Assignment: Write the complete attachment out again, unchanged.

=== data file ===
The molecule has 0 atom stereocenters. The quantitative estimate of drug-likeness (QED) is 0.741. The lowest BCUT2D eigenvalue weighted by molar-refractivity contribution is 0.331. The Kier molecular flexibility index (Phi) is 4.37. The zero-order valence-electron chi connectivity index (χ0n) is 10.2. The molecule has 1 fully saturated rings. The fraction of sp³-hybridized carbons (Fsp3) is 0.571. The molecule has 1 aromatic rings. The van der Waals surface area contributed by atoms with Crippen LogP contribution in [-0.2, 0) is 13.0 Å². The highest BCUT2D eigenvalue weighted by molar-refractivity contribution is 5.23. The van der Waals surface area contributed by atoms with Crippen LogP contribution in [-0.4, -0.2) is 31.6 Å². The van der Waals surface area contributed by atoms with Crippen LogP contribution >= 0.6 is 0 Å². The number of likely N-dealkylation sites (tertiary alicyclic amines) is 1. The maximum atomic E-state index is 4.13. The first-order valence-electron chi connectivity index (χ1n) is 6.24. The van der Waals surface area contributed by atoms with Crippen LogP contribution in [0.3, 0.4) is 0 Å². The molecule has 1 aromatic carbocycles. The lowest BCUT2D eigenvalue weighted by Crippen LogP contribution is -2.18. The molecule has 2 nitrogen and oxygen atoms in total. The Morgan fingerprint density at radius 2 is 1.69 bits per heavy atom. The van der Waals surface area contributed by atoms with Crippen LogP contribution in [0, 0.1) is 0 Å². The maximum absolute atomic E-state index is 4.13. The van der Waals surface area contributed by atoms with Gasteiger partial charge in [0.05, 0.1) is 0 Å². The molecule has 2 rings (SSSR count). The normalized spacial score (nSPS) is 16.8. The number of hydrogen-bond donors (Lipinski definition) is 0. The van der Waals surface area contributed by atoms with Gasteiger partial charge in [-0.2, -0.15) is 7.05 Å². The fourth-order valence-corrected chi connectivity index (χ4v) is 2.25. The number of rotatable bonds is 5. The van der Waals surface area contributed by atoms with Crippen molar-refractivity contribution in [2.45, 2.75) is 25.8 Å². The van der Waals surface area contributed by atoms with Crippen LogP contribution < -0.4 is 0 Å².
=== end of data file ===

The molecule has 0 atom stereocenters. The quantitative estimate of drug-likeness (QED) is 0.741. The lowest BCUT2D eigenvalue weighted by molar-refractivity contribution is 0.331. The Kier molecular flexibility index (Phi) is 4.37. The zero-order valence-electron chi connectivity index (χ0n) is 10.2. The molecule has 1 fully saturated rings. The fraction of sp³-hybridized carbons (Fsp3) is 0.571. The molecule has 1 aromatic rings. The van der Waals surface area contributed by atoms with Crippen LogP contribution in [-0.2, 0) is 13.0 Å². The highest BCUT2D eigenvalue weighted by molar-refractivity contribution is 5.23. The van der Waals surface area contributed by atoms with Crippen LogP contribution in [-0.4, -0.2) is 31.6 Å². The van der Waals surface area contributed by atoms with Crippen LogP contribution >= 0.6 is 0 Å². The number of likely N-dealkylation sites (tertiary alicyclic amines) is 1. The maximum atomic E-state index is 4.13. The first-order valence-electron chi connectivity index (χ1n) is 6.24. The van der Waals surface area contributed by atoms with Crippen LogP contribution in [0.3, 0.4) is 0 Å². The molecule has 1 aromatic carbocycles. The lowest BCUT2D eigenvalue weighted by Crippen LogP contribution is -2.18. The molecule has 2 nitrogen and oxygen atoms in total. The Morgan fingerprint density at radius 2 is 1.69 bits per heavy atom. The van der Waals surface area contributed by atoms with Crippen LogP contribution in [0, 0.1) is 0 Å². The maximum absolute atomic E-state index is 4.13. The van der Waals surface area contributed by atoms with Gasteiger partial charge in [0.05, 0.1) is 0 Å². The molecule has 2 rings (SSSR count). The normalized spacial score (nSPS) is 16.8. The number of hydrogen-bond donors (Lipinski definition) is 0. The van der Waals surface area contributed by atoms with Gasteiger partial charge in [-0.2, -0.15) is 7.05 Å². The fourth-order valence-corrected chi connectivity index (χ4v) is 2.25. The number of rotatable bonds is 5. The van der Waals surface area contributed by atoms with Crippen molar-refractivity contribution in [2.45, 2.75) is 25.8 Å². The van der Waals surface area contributed by atoms with Crippen LogP contribution < -0.4 is 0 Å².